Open Process academic publishing: towards the peer production of academic peer review

Open access, which only considers the availability of the final product, is not enough to insure true openness, the process of peer review itself needs to be made open, participative and transparent, argue the authors.

Toni Prug (with assistance from Benjamin Geer) (excerpts):

“Publishing and peer review processes in academia are currently closed models. In my view, at least in the areas i operate in (social sciences and humanities), these processes should be far more, if not entirely, open, with a provision for privacy in special cases. I call this model Open-process academic publishing. The name deliberately distinguishes it from Open Access, which refers to only the final outcome of academic knowledge production being open. The suggestion is not to open the processes in random ways, but in ways in which this openness — fundamentally based on volunteer participation — brings/enables more structure, more internalized working discipline, more commitment, and more ability to improve cooperation/collaboration with deliberate precision – all with the goal of improving the outcomes. “[…] culture of open processes was essential in enabling the Internet to grow and evolve as spectacularly as it has”, hence, we could call it The Internet Model (software/FS + networking/IETF). Its potential screams for being reused, hacked, for other areas of production. Academia, especially its publishing side, seems to me capable of embracing such volunteer-core open-process cooperation.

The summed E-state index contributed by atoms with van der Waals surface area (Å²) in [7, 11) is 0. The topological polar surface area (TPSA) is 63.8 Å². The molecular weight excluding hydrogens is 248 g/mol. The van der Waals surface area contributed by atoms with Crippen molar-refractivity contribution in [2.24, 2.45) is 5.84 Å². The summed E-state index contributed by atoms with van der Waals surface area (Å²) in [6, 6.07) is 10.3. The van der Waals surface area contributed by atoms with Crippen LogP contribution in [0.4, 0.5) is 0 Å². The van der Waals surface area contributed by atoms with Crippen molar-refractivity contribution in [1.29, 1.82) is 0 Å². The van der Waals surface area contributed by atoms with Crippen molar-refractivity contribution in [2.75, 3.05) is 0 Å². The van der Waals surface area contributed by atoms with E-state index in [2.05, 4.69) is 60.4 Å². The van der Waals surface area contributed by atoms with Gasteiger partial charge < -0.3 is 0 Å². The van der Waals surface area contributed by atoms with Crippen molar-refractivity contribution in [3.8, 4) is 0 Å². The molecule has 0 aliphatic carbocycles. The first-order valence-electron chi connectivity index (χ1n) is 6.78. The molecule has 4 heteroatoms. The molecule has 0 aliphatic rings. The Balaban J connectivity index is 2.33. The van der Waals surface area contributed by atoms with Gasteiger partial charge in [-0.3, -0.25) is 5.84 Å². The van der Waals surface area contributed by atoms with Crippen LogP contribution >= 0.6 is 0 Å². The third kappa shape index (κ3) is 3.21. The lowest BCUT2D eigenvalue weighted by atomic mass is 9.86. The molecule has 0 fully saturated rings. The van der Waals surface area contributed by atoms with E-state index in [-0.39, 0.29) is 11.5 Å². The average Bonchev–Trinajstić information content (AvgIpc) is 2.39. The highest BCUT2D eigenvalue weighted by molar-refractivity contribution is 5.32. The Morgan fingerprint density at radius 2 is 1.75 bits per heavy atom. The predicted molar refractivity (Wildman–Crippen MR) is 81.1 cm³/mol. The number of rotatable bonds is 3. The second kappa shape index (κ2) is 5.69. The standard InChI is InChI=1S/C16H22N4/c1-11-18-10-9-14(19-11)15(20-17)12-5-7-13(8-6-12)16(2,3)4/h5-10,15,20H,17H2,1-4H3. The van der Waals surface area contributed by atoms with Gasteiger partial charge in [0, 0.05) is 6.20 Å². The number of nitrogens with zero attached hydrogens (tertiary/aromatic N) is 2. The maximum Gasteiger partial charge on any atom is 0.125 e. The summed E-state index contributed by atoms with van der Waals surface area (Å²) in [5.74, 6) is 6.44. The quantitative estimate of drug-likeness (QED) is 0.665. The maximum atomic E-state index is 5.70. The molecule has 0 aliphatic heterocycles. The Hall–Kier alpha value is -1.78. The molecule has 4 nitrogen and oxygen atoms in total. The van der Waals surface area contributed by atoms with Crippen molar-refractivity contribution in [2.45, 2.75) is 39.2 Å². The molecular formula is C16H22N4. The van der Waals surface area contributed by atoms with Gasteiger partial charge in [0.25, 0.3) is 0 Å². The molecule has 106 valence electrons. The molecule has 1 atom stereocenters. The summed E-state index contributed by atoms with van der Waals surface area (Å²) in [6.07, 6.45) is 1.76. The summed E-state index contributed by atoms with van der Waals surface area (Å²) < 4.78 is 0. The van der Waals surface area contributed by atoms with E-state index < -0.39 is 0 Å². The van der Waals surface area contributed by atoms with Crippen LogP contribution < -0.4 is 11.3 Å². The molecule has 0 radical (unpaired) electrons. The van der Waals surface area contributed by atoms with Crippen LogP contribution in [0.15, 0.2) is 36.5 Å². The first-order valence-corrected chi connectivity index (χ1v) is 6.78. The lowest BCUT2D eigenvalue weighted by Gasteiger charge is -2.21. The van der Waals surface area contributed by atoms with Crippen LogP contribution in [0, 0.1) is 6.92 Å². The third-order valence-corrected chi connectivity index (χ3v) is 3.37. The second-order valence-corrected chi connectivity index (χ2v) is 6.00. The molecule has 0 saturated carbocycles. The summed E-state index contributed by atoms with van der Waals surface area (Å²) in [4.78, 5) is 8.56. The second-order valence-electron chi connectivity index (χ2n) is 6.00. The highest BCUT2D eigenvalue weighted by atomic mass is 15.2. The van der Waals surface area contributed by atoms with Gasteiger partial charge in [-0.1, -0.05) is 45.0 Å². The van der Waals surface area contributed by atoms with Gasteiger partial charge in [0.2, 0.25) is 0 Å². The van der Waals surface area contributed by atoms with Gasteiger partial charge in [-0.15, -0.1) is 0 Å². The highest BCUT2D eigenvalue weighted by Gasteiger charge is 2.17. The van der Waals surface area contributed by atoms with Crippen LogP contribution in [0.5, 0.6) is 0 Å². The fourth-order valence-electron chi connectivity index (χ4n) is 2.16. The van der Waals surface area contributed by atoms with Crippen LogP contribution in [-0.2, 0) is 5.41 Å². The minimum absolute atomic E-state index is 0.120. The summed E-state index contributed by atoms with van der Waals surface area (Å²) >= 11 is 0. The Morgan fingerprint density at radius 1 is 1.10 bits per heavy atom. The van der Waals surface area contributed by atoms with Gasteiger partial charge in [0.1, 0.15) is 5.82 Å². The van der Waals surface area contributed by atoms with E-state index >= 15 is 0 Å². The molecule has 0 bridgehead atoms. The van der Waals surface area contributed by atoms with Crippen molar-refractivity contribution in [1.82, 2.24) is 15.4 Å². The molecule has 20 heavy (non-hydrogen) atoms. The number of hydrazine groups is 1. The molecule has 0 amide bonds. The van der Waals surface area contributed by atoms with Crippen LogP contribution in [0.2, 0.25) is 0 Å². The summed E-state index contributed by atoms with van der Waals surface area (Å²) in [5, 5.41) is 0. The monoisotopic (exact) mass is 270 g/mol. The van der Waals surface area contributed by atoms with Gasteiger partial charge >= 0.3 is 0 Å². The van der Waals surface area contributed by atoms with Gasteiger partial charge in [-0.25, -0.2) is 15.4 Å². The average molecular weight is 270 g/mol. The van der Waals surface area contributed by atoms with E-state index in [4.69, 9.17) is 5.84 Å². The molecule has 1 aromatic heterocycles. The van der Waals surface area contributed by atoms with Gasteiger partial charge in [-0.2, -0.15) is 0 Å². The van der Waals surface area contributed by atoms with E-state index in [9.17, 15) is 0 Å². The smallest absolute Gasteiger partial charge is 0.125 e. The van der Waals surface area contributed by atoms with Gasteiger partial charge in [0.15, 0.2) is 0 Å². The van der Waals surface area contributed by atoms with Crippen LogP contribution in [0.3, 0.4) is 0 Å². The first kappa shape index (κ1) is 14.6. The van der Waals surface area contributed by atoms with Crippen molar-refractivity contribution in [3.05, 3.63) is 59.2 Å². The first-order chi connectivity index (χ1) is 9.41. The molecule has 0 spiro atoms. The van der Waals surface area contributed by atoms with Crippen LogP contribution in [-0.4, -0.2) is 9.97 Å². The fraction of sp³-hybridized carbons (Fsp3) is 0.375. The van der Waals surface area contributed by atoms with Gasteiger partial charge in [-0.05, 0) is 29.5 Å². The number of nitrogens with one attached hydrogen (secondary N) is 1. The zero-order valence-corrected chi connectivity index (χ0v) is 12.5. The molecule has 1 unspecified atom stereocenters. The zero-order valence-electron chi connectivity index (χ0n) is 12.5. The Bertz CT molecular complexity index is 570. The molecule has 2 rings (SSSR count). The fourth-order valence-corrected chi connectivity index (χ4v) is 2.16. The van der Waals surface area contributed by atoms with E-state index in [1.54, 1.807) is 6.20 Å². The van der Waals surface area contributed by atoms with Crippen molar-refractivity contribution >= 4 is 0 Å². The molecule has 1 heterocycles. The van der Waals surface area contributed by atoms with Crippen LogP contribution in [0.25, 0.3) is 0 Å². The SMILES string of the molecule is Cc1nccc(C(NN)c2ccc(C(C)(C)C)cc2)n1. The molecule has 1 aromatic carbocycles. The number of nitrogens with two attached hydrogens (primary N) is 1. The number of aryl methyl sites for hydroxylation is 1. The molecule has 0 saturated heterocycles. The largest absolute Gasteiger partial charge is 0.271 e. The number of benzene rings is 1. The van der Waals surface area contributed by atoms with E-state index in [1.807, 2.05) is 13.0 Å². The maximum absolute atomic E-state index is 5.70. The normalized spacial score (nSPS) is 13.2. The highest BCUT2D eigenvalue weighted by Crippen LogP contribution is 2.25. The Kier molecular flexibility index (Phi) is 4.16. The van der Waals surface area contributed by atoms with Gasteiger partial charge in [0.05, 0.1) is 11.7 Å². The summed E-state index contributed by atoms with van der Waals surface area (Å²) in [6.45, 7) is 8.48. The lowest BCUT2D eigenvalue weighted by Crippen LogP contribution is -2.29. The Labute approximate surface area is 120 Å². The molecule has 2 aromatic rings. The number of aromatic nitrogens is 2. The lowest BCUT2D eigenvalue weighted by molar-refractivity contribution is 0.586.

Primary limitation of OA is focusing on only one part of the Open Source paradigm: openness of the final product. Which is not a surprise, given that this was the most dominant concept signifying the success of the software and networking communities at the time of creation of the OA ideas.

Today, i claim, we need a paradigm shift. Even if OA did incorporate most of the main methodological points about the collaboration that Open Source was representing, it still would not have been enough. Open Source is a very limited subset of methodology that made software and networking communities so successful. Hence, to re-capture what was lost in the Open Source, we need an Open Process and The Internet Model to replace it, and thus to expose the world to the revolutionary potential of the re-use of these models in many spheres of society, particularly in science. I will develop in detail the shortcoming of the Open Source model, and reasons for adopting new concepts in a paper i’m currently writing, with the provisional title Open Process & The Internet Model. As soon an alpha version of the paper is ready, i’ll publish it here on the blog and keep improving it live on the blog, increasing the version number with each improvement, following the practice i started with this text. Here, i’ll focus on what i think ought to done, to improve what academic publishing already does, with the focuse on the work of journals”